The rationale for runtime modularization
mark.reinhold at oracle.com
mark.reinhold at oracle.com
Fri Dec 4 00:19:30 UTC 2015
2015/12/3 1:36 -0800, Rafael Winterhalter <rafael.wth at gmail.com>:
> I am writing this after looking into Jigsaw for about two months and after
> running my open-source libraries and several enterprise applications of my
> current employer using the EA builds.
Glad to hear it!
> In the context of these experiences, I wanted to ask for the rationale of
> project Jigsaw to enforce modularization at runtime.
Short answer: Strong encapsulation at run time greatly improves both
security and maintainability. (Strong encapsulation at compile time
makes it much easier to prepare for strong encapsulation at run time.)
> In the software I have searched, reflection is predominantly used for
> interacting with code that is unknown during compilation. Of course,
> sometimes reflection is used for abstracting code from types but this is
> extremely rare as generic types pretty much cover this need.
> In practice, this implies that any reflective invocation requires an
> explicit module check. This check can be easily forgotten.
The failure in this case should be easy to diagnose, and the remedy
would be to invoke the Module::addReads method. (If the target module
doesn't export the relevant package then you'll need to arrange for that
too, either via a command-line flag or possibly by some more convenient
means yet to be devised.)
> Furthermore, the
> compiler does not remind of missing edges when migrating software either.
> It seems to me that the assumption for the runtime checks is that
> invocations might accidentally cross module boundaries.
The checks performed by the reflection APIs themselves are intended to
match those performed by the compiler and the VM for non-reflective
operations, so whether accidental or not a reflective attempt to break
encapsulation will be caught.
> From the code that
> I looked at, I argue that this is already the primary intention when using
Yes, it's probably more common to use reflection to access types in
other modules rather than in the same module.
> One might argue that the same holds for reflection on non-public types.
> However, in this case I believe that security concerns are the main reason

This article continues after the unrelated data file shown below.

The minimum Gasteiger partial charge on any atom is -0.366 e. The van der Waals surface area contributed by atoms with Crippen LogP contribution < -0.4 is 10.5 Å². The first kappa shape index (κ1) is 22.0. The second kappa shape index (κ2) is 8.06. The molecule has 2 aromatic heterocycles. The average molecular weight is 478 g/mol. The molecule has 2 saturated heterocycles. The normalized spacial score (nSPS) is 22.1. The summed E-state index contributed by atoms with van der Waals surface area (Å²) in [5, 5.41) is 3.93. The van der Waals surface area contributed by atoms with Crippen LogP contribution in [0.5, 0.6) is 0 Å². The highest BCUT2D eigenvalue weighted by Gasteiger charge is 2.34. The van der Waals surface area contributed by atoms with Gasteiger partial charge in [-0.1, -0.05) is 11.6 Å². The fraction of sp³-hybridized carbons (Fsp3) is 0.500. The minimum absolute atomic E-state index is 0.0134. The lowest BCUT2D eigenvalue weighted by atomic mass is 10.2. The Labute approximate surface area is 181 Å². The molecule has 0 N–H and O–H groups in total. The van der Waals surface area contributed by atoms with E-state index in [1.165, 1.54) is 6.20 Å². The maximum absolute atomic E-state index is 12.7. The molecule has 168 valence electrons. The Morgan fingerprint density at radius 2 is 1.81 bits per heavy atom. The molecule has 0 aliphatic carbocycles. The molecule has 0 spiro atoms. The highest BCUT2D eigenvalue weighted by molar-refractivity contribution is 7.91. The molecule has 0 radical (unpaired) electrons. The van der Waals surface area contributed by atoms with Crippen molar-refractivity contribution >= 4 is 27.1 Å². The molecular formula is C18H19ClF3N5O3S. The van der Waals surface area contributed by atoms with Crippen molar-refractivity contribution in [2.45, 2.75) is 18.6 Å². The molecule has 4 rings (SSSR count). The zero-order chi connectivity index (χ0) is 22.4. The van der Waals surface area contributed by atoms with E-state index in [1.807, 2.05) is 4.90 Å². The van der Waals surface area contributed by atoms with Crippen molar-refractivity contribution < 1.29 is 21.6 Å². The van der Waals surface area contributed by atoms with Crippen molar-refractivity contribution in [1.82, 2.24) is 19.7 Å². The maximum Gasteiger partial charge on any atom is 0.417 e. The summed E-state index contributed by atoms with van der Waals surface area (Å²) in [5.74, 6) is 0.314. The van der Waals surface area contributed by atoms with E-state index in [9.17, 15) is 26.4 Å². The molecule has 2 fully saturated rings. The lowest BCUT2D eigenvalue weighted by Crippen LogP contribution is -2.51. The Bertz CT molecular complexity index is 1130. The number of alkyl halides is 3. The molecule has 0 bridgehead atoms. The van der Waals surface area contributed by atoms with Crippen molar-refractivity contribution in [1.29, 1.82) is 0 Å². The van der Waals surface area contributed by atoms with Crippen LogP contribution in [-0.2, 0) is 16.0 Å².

> for enforcing accessability where access can be denied by a security
That concern also applies to public types which are not meant to be used
in unintended ways -- and there are lots of those, both in the JDK and
> Modules on the other hand cannot provide additional security as
> there is always an opt-out for non-modularized code to avoid such barriers.
Non-modularized code can only break through module barriers if explicit
permission is given for that, on the command line. So yes, there's an
opt-out mechanism, but it forces the end user to be aware that the
system as a whole will run with compromised integrity.
> I am sure this possibility was considered and I wonder why it was not
> implemented. Looking at the very little practical relevance of heap
> pollution caused by type-erasure, I believe that compile-time
> modularization would work well in this case, too. The Java compiler could
> enforce module boundaries while users of reflection would not be bothered
> with the boundaries they intended to cross in the first place. As the most
> important benefit, migration would be much easier. Libraries could add
> module descriptors to pre-Java-9 bundles without needing to alter code
> since runtime behavior does not longer depend on the bundling format.
If strong encapsulation is to mean anything then it must be enforced at
run time, so a purely compile-time approach is just not viable. (One
could argue that we already have compile-time modularization today, with
build tools such as Maven, in which case if compile-time modularization
were sufficient then we never would've started this project.)
It's become clear from all the recent feedback that the current design
might be making life a bit too hard for framework libraries that make
heavy use of reflection, so as I indicated in a nearby thread we're
definitely going to look into ways to address that.
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